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Written by Olin Coles   
Monday, 22 December 2008
Table of Contents: Page Index
Solid State Drive (SSD) Benchmark Performance Testing
Intel ICH10R SATA Controller
JMicron JMB322 SATA HBC
SSD Testing Methodology
HD Tach: HDD Performance
HD Tach: SSD Performance
Do Memory Amounts Matter?
Proving The Results
PCMark05 Performance
EVEREST Controller Analysis
SSD Testing Final Thoughts
SSD Testing Conclusion

Do Memory Amounts Matter?

EDITOR'S NOTE: ATTO Disk Benchmark offers basic bandwidth speed results at a low queue depth, and more recent versions now offers broader test settings. ATTO Disk Benchmark uses buffered spot samples, therefore NAND wear conditions on segments tested may impact performance results.

I've seen several reliable sources mention in their analysis of Solid State Drive testing that system memory amounts will impact the test results. Whenever I hear or read something that doesn't seem logical to me, I don't just question it, I question and answer it. This has been the driving force behind the information below, which details the differences between testing with a 3 GB triple-channel CL6 system memory kit, and a 6 GB triple-channel CL8 kit.

Beginning with the Mtron MOBI 3500 on the Intel ICH10 SATA controller, the results indicate that there is no perceivable difference between memory sizes. The results are practically identical, even despite the difference in memory timings and module sizes.

ATTO_2.34_Mtron-3500_ICH10R_3GB.png

ATTO_2.34_Mtron-3500_ICH10R_6GB.png

Continuing on with our test of the MSD-SATA3535 SSD while attached the JMicron JMB322 SATA controller, we again see that performance is identical between latencies and amounts.

ATTO_2.34_Mtron-3500_JMB323_3GB.png

ATTO_2.34_Mtron-3500_JMB323_6GB.png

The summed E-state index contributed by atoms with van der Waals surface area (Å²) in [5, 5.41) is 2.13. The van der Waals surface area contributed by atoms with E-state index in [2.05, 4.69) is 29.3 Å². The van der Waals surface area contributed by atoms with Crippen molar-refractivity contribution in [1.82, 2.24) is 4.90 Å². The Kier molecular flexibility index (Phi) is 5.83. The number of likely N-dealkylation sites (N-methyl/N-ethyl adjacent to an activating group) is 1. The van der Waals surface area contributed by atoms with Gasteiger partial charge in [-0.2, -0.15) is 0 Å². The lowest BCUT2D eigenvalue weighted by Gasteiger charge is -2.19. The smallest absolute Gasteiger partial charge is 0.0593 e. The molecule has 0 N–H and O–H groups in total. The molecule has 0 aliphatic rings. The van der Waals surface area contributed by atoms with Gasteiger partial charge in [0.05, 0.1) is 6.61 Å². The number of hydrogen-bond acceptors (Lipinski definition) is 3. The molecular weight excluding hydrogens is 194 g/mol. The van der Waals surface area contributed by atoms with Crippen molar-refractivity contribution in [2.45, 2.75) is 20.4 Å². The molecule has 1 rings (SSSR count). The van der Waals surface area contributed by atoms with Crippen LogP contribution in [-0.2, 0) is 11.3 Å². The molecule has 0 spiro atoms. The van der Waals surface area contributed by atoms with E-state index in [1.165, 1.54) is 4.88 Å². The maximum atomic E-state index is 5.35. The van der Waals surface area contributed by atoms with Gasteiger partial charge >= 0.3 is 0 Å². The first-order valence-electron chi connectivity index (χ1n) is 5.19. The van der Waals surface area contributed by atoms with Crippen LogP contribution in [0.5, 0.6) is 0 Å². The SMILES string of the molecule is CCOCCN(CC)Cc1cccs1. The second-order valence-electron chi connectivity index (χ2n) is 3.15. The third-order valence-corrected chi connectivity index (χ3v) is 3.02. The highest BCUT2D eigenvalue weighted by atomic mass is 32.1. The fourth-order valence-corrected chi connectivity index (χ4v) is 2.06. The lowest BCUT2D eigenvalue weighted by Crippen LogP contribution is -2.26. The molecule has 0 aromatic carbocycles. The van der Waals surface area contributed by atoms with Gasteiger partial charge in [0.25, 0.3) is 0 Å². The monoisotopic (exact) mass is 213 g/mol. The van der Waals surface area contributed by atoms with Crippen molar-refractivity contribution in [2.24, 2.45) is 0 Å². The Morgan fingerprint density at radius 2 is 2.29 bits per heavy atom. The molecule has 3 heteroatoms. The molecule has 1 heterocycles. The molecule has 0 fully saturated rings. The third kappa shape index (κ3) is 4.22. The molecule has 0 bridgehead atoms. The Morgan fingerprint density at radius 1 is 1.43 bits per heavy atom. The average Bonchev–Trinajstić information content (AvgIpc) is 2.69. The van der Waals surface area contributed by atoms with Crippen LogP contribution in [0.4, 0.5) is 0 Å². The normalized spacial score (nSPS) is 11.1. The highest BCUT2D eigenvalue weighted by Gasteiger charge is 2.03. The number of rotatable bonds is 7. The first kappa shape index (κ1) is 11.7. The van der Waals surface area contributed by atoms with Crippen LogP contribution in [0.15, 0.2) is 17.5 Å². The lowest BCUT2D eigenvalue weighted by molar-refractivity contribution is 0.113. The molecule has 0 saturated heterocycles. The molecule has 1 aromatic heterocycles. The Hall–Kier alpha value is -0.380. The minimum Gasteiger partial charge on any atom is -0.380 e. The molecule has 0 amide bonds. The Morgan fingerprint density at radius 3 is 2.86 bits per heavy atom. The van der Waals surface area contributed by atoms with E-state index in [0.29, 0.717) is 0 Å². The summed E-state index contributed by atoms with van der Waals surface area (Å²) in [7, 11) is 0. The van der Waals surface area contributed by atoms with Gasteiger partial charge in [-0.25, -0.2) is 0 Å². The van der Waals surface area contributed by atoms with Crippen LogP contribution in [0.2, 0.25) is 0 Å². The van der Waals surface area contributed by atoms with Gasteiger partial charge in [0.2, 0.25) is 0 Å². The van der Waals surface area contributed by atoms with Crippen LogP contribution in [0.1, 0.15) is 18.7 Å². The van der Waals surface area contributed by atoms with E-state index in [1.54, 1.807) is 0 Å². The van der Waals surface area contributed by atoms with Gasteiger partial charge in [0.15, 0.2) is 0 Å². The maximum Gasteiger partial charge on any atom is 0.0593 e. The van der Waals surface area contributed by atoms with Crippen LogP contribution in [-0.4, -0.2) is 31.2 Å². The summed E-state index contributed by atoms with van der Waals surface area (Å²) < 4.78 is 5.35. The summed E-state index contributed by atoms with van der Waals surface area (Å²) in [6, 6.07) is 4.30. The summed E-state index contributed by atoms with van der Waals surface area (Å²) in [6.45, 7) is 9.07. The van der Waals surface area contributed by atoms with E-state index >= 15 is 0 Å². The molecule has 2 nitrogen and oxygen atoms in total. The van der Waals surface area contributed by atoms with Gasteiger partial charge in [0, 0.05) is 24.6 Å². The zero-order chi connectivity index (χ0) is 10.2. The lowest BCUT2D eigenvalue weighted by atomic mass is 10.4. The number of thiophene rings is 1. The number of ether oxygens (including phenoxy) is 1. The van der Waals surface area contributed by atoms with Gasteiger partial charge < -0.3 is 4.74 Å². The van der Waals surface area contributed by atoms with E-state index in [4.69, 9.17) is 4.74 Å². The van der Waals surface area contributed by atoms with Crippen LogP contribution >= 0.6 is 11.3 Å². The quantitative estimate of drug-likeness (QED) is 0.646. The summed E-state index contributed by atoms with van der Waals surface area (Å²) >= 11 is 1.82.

One surprising by-product of this test is the difference between controller chips. The Mtron 3500 performed at 107.2 MBps write and 99.0 read on the ICH10, while recording an identical 107.2 MBps write and 98.0 on the read performance. So in ATTO Disk Benchmark v2.34 it appears that there is very little disparity in SSD performance between controllers and RAM. Does this mean that HD Tach was broken all along? Let's do a comparison on it to be sure...

HDTach_Mtron-3500_JMB322-3GB_vs_JMB322-6GB.png

Well, there you go. All these years I've been testing SSD products with HD Tach, and now I'm beginning to see that maybe I should have paid closer attention to the name of the software. It appears that HD Tach is prone to reporting test anomalies, and SSD performance is not only affected by the controller, but also the internal cache of the SSD while the amount of system memory impacts the storage driver's buffer. Lesson learned. Hopefully other technical writers and editors will not be too proud to read my article, or discover this for themselves.



 

Comments 

 
# Using Intel IHC10 controller or the Marvel 6gb/s 9128 controller?Don 2010-08-10 01:38
Great article,I have connected my SSD to the Marvel 6gb/s port and the rest of my HDDs to the IHC10 3gb/s controller. I always wondered if that was a good move or not as during bios load it sees the Marvel controllr first with my SSD and then the IHC10 sees the rest of my drives. I always wondered if the Marvel controller also took advantage of the AICH driver to run TRIM on the SSD. Do you think I need to move my SSD's port?
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# RE: Using Intel IHC10 controller or the Marvel 6gb/s 9128 controller?Olin Coles 2010-08-10 06:45
This article is a little bit dated, since there wasn't a lot of information available about SSDs in 2008. Still, it proves a few points.

From all of the recent SSD testing I've done, I recommend the Intel ICH for all SATA-3GBps SSDs, and the Marvell SATA 6Gb/s controller only for compliant SSDs (presently only the Crucial C300). SATA 6Gb/s HDDs are somewhat pointless, and work just as fast on the Intel ICH10.

I suggest that you also read my ACHI vs IDE article: benchmarkreviews.com/index.php?option=com_content&task=view&id=505&Itemid=38
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